How crushed rocks can help capture CO₂
5 de August 2021
Rock dust could remove 2.5 gigatonnes of CO₂ from the atmosphere, of which almost 50% would be thanks to the response of the biosphere, according to an international study published in Nature Geoscience in which we have been involved.
Finely ground basalt rock dust (a silicate-containing material) spread on the ground can help remove carbon dioxide (CO₂) from the atmosphere to a greater extent than previously known to science. This process is made possible by the chemical reaction that occurs with weathering, the breakdown of rocks and minerals that occurs when they come into contact with water and air. In addition, the biological pathway of CO₂ removal has now been quantified for the first time, showing that spraying the earth with crushed basalt improves land fertility by releasing nutrients, buffering soil acidity, stabilising organic matter and improving water retention. It therefore potentially increases carbon storage in ecosystems, which explains why overall CO₂ removal is considerably higher.
These are the main conclusions of the international study Potential CO2 removal from enhanced weathering by ecosystem responses to powdered rock, published in Nature Geoscience and led by Daniel Goll, from the Laboratoire des Sciences du Climat et de l’Environnement (LSCE), with the participation of Josep Peñuelas, CSIC researcher at CREAF. The research team responsible for the study argues that rehabilitating soil using crushed basalt should be considered a nature-based solution to mitigate climate change.
The use of basalt rock dust is a well-known soil amendment because it contains plant nutrients – but for purposes other than removing CO₂ from the atmosphere – and can be an adjuvant in restoration systems on all types of land. It is an abundant rock resource, with high weathering resistance, so far used in agriculture, to a lesser extent in silviculture, and has had virtually no application in natural and restoration ecosystems. Its application involves a fully developed and established technology, without great technical requirements, which can be implemented in terrestrial systems quickly and efficiently.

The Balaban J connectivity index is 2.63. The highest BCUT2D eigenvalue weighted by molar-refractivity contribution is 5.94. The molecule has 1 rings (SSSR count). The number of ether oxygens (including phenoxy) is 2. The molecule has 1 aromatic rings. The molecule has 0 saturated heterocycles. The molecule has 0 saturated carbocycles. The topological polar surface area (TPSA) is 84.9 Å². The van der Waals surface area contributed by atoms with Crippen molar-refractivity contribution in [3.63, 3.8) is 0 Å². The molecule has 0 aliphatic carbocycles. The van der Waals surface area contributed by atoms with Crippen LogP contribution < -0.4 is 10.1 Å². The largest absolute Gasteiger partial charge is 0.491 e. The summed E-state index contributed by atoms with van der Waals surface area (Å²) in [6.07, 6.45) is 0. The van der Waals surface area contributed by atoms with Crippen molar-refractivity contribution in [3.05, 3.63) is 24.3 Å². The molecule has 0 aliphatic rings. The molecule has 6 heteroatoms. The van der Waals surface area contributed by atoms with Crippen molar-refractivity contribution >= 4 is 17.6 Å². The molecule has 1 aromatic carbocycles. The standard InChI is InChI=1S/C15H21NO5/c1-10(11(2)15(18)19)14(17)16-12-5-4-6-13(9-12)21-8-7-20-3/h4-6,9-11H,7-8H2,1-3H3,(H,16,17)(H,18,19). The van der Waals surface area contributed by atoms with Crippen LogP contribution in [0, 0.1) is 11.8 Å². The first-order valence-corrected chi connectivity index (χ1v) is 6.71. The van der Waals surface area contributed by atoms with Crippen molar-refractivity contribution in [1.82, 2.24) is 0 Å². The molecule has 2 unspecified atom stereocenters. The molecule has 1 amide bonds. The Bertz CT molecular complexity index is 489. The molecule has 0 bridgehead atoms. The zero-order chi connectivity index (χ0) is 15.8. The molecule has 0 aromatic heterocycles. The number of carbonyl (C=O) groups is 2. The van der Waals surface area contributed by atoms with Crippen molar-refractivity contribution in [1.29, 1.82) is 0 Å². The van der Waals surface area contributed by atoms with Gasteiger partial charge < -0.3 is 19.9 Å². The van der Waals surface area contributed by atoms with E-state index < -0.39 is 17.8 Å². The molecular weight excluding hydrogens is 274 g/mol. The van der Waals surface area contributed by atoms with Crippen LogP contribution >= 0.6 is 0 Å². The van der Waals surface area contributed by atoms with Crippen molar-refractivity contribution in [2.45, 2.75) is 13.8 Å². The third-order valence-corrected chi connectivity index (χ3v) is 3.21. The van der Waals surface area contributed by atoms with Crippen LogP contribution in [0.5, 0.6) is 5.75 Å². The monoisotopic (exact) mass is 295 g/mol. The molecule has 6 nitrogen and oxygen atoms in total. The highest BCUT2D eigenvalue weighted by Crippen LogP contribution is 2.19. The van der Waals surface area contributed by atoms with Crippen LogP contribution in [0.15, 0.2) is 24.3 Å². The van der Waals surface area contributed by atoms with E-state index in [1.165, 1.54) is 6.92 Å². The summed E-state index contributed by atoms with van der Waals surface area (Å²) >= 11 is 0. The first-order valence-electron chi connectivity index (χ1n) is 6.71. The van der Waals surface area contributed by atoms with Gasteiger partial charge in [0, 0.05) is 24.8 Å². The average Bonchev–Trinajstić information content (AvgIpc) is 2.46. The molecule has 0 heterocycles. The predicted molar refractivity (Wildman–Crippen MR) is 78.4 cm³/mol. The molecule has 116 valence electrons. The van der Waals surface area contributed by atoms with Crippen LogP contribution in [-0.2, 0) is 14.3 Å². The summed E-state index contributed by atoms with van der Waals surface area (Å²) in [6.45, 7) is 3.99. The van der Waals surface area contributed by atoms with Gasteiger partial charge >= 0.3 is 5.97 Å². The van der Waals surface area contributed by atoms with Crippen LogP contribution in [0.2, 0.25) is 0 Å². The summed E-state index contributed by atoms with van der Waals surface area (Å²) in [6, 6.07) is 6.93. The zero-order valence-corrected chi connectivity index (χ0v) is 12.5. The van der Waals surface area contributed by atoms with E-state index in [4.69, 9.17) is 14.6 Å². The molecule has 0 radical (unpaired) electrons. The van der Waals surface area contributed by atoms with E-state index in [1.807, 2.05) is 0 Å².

However, as the researchers point out, achieving sufficiently high net CO₂ removal will require increased basalt extraction, deployment in remote areas with a low carbon footprint (such as drones or blimps), and the use of energy from low-carbon sources.
A numerical model of the biosphere
To perform these calculations, a comprehensive numerical model of the biosphere has been used to simulate the removal of CO₂ from rock dust, taking into account both abiotic and biotic pathways. One of the key data found is substantial carbon dioxide removal of up to 2.5 gigatonnes per year, of which about 50% was due to the biosphere’s response to rock dust. The highest CO₂ removal rates were found in regions previously considered unsuitable for rock dust application. These results indicate that the overall carbon dioxide removal potential of basalt is substantially higher than previously suggested.